An alignment of the stars in the Cassiopeia region of the night sky (the traditional location of the stellar signal of the Second Coming) causes the creation of a super "star", described in the film as a second Star of Bethlehem. Damien realizes it is a sign of the Second Coming of Christ and he orders all male children in England born on the morning of March 24 (the morning when, in the story, the Cassiopeia alignment occurred) to be killed in order to prevent the Christ-child's return to power, as predicted in the Book of Revelation (see Massacre of the Innocents).
Thorn has also become involved with journalist Kate Reynolds (Lisa Harrow), who interviews him for the BBC. Their complex relationship complicates his plans to dominate the world. In the interview, Damien mentions he captained the Oxford polo and rugby teams. Damien also focuses his attention on her pre-teenaged son Peter whom he takes as a disciple. Ultimately, the relationship is his undoing.
Meanwhile, Father DeCarlo (Rossano Brazzi) and six other priests, armed with the ancient daggers, hunt Thorn in the hope of killing him before he can destroy the "Christ child". However, one by one all the priests die until only DeCarlo survives.
Finally, in spite of Thorn's efforts, DeCarlo informs Reynolds that the Christ-child is "out of his reach" but that nonetheless, the task still remains to destroy Damien. In a final act of evil, Damien uses Reynolds' son Peter (Barnaby Holm) — now slavishly devoted to Damien — as a human shield against DeCarlo's dagger. As Peter lies dying, Damien tries to strangle Father DeCarlo to death. In a desperate bid to salvage his waning power, Damien calls out for Christ to appear before him. As he does this, Kate Reynolds sneaks behind Damien, stabbing him in the back with the dagger. Christ appears in a flash before a dying Damien and peace reigns over the Earth. Damien's last words are, "Nazarene.. you have won... nothing...".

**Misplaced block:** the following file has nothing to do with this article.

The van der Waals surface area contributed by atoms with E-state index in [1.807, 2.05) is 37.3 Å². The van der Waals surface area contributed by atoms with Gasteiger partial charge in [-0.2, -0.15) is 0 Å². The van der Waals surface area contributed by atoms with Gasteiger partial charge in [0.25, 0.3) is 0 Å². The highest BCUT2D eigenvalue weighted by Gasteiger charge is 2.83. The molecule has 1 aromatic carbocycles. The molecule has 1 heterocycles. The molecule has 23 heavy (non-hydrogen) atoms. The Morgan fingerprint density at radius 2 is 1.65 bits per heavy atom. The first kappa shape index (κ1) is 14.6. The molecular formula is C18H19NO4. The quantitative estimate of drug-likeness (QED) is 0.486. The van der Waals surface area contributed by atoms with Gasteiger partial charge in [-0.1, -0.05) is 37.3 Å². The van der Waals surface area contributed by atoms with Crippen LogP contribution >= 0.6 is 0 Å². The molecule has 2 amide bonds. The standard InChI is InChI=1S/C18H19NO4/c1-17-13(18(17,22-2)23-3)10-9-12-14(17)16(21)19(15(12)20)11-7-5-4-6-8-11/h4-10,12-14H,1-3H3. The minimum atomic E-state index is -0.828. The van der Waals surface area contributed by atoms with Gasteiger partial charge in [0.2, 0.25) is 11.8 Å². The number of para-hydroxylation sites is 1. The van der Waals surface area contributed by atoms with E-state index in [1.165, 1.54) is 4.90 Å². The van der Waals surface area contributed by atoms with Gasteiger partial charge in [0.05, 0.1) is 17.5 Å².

Damien's daughter, Delia York, appears in Omen IV: The Awakening as the series' new antagonist, replacing Damien. Damien would however be reborn as his own son Alexander York (bearing the Mark of the Devil on his hand) who was a twin embryo in Delia that was later removed from her to be carried and delivered by Karen York, Delia's adoptive mother.
The Omen remakes
|This section requires expansion. (June 2008)|
The Omen was also remade in Tamil in 1991 under the title Jenma Natchathiram.